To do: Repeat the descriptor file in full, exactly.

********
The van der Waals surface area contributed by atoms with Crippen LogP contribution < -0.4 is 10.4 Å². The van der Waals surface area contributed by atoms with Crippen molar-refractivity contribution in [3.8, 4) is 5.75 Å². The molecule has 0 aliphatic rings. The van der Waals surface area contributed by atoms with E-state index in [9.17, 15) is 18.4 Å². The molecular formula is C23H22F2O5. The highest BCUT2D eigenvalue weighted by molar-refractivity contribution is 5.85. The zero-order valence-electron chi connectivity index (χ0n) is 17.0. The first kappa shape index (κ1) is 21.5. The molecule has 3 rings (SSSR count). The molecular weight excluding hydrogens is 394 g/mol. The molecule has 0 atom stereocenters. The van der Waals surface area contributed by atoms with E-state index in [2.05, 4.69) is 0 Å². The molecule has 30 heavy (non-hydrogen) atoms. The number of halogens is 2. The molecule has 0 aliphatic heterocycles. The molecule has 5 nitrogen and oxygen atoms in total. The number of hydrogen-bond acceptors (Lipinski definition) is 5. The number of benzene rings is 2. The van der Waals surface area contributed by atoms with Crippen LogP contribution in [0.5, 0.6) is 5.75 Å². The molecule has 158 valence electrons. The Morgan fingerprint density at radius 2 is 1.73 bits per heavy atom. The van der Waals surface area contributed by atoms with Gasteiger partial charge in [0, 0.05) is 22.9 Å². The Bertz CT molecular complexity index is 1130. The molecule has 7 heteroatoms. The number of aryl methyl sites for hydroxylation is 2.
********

The van der Waals surface area contributed by atoms with Crippen LogP contribution < -0.4 is 10.4 Å². The van der Waals surface area contributed by atoms with Crippen molar-refractivity contribution in [3.8, 4) is 5.75 Å². The molecule has 0 aliphatic rings. The van der Waals surface area contributed by atoms with E-state index in [9.17, 15) is 18.4 Å². The molecular formula is C23H22F2O5. The highest BCUT2D eigenvalue weighted by molar-refractivity contribution is 5.85. The zero-order valence-electron chi connectivity index (χ0n) is 17.0. The first kappa shape index (κ1) is 21.5. The molecule has 3 rings (SSSR count). The molecular weight excluding hydrogens is 394 g/mol. The molecule has 0 atom stereocenters. The van der Waals surface area contributed by atoms with E-state index in [2.05, 4.69) is 0 Å². The molecule has 30 heavy (non-hydrogen) atoms. The number of halogens is 2. The molecule has 0 aliphatic heterocycles. The molecule has 5 nitrogen and oxygen atoms in total. The number of hydrogen-bond acceptors (Lipinski definition) is 5. The number of benzene rings is 2. The van der Waals surface area contributed by atoms with Crippen LogP contribution in [0.5, 0.6) is 5.75 Å². The molecule has 158 valence electrons. The Morgan fingerprint density at radius 2 is 1.73 bits per heavy atom. The van der Waals surface area contributed by atoms with Gasteiger partial charge in [0, 0.05) is 22.9 Å². The Bertz CT molecular complexity index is 1130. The molecule has 7 heteroatoms. The number of aryl methyl sites for hydroxylation is 2.